"An Institution, Or The Living Body Christ?"

Brian E. Burch

As 20th century Christians in America, anyone who would truly desire to follow Jesus in simplicity and truth is faced with difficult choices. Dr. Anthony Campolo, committed disciple of Jesus and professor of sociology with Eastern College, St. David's, Pennsylvania, has spoken so well of the absolute necessity of being true disciples (the normal NT term for Christ's followers), as opposed to nominal, culturally-bound "members" of the church (a phrase never found in Scripture). In his excellent book Who Switched the Price Tags?, he relates a conversation with an individual on the subject of a Christian's lifestyle:

"One yuppie asked me recently if I thought buying a BMW was a sin. I did not quite know how to answer him. I must admit that having a dependable automobile is a legitimate aspiration for any person living in a modern society characterized by urban sprawl. However, there does seem to be something unchristian about spending $40,000 on a sports car. I always have to ask myself what kind of car Jesus would buy if He were presently among us in the flesh. Would the Lord spend $40,000 for a BMW? I doubt it. In the face of the desperate hunger and poverty that exists in the world today, I think that Jesus would live more simply in order to use His resources to help those who are simply trying to live."

One might say from reading Campolo or hearing him speak that he "hits too close to home." Yet there is such a ring of truth in this call to be true disciples, not just nice "believers." I suggest getting acquainted with Mr. Campolo's writing if you are unfamiliar with his tone.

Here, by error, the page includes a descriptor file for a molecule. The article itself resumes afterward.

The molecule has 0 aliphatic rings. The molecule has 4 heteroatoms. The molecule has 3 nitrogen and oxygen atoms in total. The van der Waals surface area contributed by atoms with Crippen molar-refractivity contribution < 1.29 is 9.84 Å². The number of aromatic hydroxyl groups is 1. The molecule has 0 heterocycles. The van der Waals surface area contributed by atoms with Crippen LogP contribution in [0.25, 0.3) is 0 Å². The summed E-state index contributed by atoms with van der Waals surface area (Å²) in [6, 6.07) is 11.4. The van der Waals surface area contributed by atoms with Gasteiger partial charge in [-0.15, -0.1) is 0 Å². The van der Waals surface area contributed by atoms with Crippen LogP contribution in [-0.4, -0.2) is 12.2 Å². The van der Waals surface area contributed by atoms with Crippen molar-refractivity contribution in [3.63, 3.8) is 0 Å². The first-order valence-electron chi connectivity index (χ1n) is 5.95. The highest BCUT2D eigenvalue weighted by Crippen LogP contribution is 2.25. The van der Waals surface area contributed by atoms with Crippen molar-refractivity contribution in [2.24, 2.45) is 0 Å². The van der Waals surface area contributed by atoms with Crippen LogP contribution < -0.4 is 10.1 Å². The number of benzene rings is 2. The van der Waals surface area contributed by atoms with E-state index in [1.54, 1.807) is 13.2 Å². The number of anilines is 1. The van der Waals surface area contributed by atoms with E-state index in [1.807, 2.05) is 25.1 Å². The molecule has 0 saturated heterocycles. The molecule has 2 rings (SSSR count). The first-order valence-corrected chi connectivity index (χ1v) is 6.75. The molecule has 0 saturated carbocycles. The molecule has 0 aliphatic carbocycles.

As the title indicates, this article really deals with the body of Christ, and a decision that we American Christians must face. That decision is, are we going to continue to allow the "professionals'' to encumber God's people with more machinery and corporate structure, or will we, like Jesus, throw off the burdens others would tie on us, and follow His simple, radical and liberating life of discipleship? Do we want an institution or the living, breathing, working body of Christ on earth? Are we going to be disciples, whose lifestyles speak for themselves, or "church members" who attend services year after year and yet have no "qualms" about spending thousands of $$$$ upon ourselves and extravagant luxuries because, "after all, I did give my tithe to the church!" Will it be religious ritual, performed once or twice a week, kept in a neat little "Sunday" compartment, or daily, heart obedience in a relationship with the Living Jesus?